NASA awards Lockheed Skunk Works $247.5M supersonic X-plane

By TransportationFOXBusiness

(NASA)

Supersonic commercial air travel may once again become a reality under a partnership between NASA and Lockheed Martin.

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The American space agency announced on Tuesday that it awarded a contract to Lockheed Martin’s Skunk Works to design, build and flight test the Low-Boom Flight Demonstrator (LBFD), an X-plane that will be used by NASA to find ways to bring supersonic jet travel back to the skies. The cost-plus-incentive-fee contract is valued at $247.5 million.

Lockheed’s secretive Skunk Works will build the full-scale experimental X-plane to be about as loud as a closing car door, addressing noise concerns. A preliminary design was crafted as part of NASA’s Quiet Supersonic Technology (QueSST) effort.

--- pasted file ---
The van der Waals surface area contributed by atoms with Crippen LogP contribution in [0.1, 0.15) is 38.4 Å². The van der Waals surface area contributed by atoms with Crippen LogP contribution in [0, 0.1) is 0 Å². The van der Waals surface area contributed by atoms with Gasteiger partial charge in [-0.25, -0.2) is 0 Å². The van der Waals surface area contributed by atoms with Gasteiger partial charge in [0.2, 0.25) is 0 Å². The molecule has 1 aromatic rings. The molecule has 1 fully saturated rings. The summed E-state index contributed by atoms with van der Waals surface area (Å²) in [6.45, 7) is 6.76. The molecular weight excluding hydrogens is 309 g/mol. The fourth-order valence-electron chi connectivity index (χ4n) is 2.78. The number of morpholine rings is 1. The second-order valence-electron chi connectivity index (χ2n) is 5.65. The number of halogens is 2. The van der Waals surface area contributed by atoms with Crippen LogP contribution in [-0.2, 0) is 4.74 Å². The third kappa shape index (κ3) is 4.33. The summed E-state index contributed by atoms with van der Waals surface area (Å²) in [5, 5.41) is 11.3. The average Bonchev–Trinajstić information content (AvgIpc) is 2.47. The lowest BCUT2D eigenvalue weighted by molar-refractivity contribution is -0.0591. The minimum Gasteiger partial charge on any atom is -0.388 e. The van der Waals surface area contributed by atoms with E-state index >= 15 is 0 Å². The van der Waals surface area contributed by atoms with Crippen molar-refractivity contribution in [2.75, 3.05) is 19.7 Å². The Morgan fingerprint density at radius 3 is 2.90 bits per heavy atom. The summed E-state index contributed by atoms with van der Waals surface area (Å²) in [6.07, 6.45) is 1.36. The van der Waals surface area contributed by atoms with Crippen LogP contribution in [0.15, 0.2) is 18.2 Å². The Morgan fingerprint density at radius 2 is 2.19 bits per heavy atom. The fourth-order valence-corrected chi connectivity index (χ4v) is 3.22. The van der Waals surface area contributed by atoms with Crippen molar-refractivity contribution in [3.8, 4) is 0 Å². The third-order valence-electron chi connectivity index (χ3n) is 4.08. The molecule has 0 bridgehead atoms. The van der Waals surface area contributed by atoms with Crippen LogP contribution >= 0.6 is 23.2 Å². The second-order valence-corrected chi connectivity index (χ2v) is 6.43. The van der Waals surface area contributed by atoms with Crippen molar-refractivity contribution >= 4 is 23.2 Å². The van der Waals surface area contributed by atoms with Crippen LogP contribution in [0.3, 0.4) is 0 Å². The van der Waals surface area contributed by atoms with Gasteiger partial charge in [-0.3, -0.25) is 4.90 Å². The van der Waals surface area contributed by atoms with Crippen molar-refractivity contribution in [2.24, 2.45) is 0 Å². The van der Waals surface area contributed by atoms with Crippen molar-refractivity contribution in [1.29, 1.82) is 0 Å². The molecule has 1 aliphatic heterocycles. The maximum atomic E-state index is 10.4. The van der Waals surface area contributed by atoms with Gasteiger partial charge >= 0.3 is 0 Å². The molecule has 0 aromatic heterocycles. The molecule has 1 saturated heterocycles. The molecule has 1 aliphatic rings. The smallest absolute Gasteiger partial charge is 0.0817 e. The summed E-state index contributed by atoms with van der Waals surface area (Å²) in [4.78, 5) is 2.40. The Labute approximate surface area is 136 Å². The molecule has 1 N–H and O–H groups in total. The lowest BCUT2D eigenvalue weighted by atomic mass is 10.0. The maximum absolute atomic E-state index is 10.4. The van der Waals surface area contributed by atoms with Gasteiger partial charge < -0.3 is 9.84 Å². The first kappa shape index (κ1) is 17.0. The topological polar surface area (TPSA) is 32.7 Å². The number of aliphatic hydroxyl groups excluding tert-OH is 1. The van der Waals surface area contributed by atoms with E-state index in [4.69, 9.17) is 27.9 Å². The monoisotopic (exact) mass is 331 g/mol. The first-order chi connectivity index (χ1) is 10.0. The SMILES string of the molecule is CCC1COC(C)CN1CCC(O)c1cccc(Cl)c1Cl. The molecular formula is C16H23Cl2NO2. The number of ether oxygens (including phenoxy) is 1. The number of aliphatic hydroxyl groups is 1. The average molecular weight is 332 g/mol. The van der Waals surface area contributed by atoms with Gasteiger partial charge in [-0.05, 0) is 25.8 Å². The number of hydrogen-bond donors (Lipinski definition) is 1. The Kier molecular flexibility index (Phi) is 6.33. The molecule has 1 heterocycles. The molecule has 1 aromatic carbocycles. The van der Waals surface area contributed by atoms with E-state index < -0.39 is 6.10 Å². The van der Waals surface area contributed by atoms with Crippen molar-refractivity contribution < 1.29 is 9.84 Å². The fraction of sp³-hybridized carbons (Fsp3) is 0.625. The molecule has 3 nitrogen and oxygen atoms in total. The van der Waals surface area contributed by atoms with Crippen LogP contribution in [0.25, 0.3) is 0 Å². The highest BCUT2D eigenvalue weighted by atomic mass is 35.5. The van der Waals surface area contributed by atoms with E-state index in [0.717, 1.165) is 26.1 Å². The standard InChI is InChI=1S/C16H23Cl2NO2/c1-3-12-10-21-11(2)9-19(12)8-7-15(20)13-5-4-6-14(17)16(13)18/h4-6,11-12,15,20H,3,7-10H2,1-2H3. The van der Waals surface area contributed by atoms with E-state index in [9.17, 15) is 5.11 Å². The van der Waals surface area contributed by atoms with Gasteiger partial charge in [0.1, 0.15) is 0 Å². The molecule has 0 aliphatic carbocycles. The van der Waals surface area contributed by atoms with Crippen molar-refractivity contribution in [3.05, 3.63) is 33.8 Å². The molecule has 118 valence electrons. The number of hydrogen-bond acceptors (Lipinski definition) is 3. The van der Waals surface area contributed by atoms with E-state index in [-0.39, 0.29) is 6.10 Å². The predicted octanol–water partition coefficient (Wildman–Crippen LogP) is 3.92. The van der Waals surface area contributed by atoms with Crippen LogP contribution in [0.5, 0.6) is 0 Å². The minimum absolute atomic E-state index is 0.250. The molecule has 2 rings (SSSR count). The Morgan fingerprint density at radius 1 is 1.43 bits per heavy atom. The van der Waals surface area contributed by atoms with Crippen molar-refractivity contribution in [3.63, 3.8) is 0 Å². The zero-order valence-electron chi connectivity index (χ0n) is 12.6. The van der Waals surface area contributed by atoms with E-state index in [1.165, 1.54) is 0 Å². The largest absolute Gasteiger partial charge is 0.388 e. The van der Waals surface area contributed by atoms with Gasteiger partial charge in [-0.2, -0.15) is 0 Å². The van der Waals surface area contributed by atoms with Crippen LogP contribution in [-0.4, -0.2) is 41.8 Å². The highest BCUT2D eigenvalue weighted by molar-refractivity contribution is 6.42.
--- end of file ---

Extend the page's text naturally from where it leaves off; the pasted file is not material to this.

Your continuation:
The aircraft will travel at about 940 miles per hour and cruise at 55,000 feet. Current regulations ban commercial supersonic travel over land, something that contributed to the demise of the Anglo-French supersonic Concorde. That aircraft began commercial service in the 1970s and lasted until the early 2000s.

"We look forward to applying the extensive work completed under QueSST to the design, build and flight test of the X-plane, providing NASA with a demonstrator to make supersonic commercial travel possible for passengers around the globe,” Peter Iosifidis, Low-Boom Flight Demonstrator program manager at Lockheed Martin Skunk Works, said in a statement on Tuesday.

NASA  said it will accept the aircraft from Lockheed in late 2021 and will fly it over select U.S. cities starting in mid-2022, collecting community responses to the flights. The data will be provided to U.S. and international regulators to use in considering new sound-based rules for supersonic flight over land.

The contract comes a month after the Trump administration – which has been a proponent for NASA – requested full funding for the program in its fiscal year 2019 budget proposal.

Lockheed’s Skunk Works has partnered with America’s space agency for years and was awarded a contract in February 2016 for the preliminary design of the X-plane aircraft.

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